The three development toolkits also tried to support interactions integrated in everyday routines. The creators of RapIoT [62] argued that IoT enables seamless interconnection of people and everyday objects, bringing collaboration off the screen into our everyday routines and environments. As an example, their toolkit can also support visual warnings with green-red LEDs. Mora et al.’s TILES [64], thanks to their small form factor, are also designed to be attached or embedded in everyday objects and can be used “as ambient interfaces for non-intrusive information awareness.” Finally, Bellucci et al. [63] reported encouraging insights from their user studies, showing that T4Tags were easy to integrate with everyday objects already used for managing information, e.g., calendars, to-do lists, notebooks, or recipes.

5.7. T7: Reflection and Memories

This property highlights a different nature of tangible interfaces. Indeed, some tangible interfaces can stimulate user reflections, eventually promoting behaviour change. In other cases, tangible interfaces can facilitate recollecting memories associated to objects. In both cases, the interaction is mindful and at the centre of the user’s attention.
Sometimes this property emerges even in systems that are developed to be intuitive and easy to use. For example, Gallacher et al. [43] noticed that users that engaged with the VoxBox filled very seriously the questionnaire and take their time for reflecting before answering a question, although the system was mainly designed to be playful. The possibility that users have to play with sliders and spinners before setting the final answer might also have supported a different way of reflecting on questions, based on physical thinking. Moreover, the possibility to discuss the questions with other people in their group before selecting their answer could have facilitated reflection. Authors report even of individual users that were seen talking aloud to themselves about the current question.
A different type of user reflection was evidenced by Hannula et al. [58] for the IoT Owl. Indeed, the designed interactions aimed at fostering reflections towards behaviour change. The Owl can force the user (an employee sitting in the office) to stand up by starting to move its wings and to light up LEDs. Since this performance can be ended by the user touching owl’s claws, the interface forces the user to move, remembering him of the negative health effects of sitting too long. Mora et al. [64] also suggested that their platform can be used to build objects that support behaviour change, for example placing a square module next to a water faucet to display over-average water consumption.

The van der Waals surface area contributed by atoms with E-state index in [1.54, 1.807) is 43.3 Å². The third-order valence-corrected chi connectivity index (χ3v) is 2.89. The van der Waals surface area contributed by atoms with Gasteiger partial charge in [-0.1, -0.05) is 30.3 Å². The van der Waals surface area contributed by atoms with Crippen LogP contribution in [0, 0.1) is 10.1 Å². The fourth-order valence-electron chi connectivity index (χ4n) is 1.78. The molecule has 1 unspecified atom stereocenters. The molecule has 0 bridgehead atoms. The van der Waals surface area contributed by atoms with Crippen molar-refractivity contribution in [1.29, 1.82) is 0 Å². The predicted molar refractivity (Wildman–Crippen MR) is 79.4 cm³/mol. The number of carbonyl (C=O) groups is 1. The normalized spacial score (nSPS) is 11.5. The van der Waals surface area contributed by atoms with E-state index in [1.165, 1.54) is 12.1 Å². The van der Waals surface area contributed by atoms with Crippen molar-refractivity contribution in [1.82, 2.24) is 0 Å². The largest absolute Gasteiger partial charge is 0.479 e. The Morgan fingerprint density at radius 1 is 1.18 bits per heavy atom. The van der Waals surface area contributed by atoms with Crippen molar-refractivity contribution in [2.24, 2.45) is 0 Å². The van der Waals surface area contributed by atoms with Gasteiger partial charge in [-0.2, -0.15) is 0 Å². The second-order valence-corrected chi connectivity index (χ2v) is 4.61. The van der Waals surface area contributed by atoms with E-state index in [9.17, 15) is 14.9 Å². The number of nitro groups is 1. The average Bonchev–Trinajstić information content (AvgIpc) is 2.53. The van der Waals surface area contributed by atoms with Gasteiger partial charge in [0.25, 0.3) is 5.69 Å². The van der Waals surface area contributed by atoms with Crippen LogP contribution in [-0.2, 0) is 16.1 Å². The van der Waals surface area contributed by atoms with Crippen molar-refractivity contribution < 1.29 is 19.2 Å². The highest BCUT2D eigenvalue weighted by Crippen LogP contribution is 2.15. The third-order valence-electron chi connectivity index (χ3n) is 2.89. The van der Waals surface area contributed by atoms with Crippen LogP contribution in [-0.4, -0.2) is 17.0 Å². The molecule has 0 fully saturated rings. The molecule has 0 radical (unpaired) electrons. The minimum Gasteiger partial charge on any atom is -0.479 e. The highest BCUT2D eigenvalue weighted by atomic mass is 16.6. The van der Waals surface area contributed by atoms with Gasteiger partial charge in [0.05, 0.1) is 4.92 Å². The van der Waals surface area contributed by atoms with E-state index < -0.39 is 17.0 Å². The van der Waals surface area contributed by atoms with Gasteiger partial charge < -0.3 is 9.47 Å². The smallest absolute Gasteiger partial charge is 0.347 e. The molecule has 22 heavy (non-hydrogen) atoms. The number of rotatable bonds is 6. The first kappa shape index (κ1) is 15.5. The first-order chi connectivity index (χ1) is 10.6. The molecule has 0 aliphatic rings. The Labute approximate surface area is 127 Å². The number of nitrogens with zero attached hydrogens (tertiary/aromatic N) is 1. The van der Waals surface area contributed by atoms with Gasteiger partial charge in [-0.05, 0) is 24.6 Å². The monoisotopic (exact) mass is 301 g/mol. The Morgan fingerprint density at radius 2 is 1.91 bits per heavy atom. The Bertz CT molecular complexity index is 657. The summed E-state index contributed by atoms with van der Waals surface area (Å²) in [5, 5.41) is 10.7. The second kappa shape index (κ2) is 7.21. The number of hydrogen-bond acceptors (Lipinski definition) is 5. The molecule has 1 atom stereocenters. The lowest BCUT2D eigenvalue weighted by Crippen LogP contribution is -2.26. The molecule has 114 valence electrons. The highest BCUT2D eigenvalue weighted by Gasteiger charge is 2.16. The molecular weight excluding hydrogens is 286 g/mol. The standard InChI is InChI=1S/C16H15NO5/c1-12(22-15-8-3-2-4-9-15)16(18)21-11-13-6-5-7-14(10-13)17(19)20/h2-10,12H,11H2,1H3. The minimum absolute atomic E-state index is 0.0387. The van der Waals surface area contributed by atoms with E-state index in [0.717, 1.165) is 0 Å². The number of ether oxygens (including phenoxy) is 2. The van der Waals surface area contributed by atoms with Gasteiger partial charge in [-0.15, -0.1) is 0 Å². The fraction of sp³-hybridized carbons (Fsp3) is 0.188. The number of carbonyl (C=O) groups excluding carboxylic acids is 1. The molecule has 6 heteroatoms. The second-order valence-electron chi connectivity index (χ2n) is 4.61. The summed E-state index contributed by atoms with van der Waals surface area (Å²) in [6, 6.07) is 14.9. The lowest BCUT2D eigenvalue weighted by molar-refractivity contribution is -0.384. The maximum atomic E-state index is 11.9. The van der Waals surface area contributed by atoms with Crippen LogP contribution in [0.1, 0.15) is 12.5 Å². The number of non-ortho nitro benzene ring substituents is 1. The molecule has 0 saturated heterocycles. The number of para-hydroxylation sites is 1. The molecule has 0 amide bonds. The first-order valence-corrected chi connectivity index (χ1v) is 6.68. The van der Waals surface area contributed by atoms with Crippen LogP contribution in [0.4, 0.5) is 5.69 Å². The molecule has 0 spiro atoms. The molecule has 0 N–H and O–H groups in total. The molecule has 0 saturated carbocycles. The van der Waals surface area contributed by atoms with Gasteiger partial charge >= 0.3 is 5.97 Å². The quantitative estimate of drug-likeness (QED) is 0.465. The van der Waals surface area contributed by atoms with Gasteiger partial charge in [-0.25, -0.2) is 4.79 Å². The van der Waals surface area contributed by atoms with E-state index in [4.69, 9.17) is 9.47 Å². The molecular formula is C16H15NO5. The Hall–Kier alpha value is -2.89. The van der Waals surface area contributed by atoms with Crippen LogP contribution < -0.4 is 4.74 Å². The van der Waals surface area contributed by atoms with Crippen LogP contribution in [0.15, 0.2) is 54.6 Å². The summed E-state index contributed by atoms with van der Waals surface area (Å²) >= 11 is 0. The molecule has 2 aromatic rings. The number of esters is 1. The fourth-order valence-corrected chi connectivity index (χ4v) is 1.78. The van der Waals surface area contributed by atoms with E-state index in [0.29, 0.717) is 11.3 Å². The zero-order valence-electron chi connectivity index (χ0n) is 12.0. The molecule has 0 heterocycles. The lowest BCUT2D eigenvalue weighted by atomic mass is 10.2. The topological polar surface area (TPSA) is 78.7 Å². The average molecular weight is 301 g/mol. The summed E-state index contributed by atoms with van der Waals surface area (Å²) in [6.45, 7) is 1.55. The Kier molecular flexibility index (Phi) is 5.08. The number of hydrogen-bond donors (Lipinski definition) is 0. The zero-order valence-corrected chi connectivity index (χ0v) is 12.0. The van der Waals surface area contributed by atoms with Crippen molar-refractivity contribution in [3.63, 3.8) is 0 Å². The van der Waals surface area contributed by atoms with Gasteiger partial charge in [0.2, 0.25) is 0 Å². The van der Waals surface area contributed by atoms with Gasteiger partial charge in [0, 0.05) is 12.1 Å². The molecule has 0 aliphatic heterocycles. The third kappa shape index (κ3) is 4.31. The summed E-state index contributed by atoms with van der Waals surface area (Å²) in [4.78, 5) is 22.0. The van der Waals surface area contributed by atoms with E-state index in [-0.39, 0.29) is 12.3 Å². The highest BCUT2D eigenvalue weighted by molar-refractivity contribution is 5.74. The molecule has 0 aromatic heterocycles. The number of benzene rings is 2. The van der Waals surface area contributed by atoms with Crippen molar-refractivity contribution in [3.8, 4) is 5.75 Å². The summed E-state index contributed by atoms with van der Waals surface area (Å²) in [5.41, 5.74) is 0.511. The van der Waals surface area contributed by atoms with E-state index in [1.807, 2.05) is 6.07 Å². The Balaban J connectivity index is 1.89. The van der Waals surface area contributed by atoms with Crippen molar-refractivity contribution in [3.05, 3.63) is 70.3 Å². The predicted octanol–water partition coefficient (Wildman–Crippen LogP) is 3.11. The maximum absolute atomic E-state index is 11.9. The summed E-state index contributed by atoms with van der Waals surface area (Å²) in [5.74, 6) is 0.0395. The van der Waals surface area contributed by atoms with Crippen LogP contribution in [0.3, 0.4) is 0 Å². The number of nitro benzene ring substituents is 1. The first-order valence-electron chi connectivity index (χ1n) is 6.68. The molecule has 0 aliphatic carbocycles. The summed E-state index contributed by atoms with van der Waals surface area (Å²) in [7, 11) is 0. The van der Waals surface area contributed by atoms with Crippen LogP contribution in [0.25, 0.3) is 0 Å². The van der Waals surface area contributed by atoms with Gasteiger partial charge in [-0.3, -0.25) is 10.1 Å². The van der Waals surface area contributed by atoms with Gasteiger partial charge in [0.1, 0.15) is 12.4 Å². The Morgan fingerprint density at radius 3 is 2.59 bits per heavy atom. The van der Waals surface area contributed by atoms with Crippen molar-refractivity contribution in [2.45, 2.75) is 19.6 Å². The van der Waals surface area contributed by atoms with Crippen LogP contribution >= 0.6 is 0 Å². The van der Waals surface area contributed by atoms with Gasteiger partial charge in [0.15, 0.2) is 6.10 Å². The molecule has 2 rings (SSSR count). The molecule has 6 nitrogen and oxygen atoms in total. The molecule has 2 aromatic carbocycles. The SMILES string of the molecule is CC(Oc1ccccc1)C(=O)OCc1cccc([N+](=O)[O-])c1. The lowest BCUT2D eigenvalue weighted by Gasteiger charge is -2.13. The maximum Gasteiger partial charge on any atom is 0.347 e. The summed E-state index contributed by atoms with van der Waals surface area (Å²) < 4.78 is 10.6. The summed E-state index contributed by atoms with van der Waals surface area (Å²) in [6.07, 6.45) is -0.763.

Gallacher et al. [43] elicited another important aspect from Voxbox utilization, i.e., how simple tangible designs might easily support memory recollection, especially in the current trends of a world that is more and more digitalized. Indeed, many users reported feelings of nostalgia and fond memories of tangible toys and objects from childhood. In relation to this aspect, Vaisutis et al. [44] stressed that designing IoT for supporting social connections should take into account “how memories associated with objects might be enhanced with technology”. Indeed, from older adults’ interviews, they noticed that some objects could harbour important memories for the users. For example, for an interviewed older adult, “The stereo was not simply a device on which to play music but a reminder of the speech he gave at his daughter’s wedding”. In this manner, objects get a special significance not only for their function but also for the stories that are attached to them.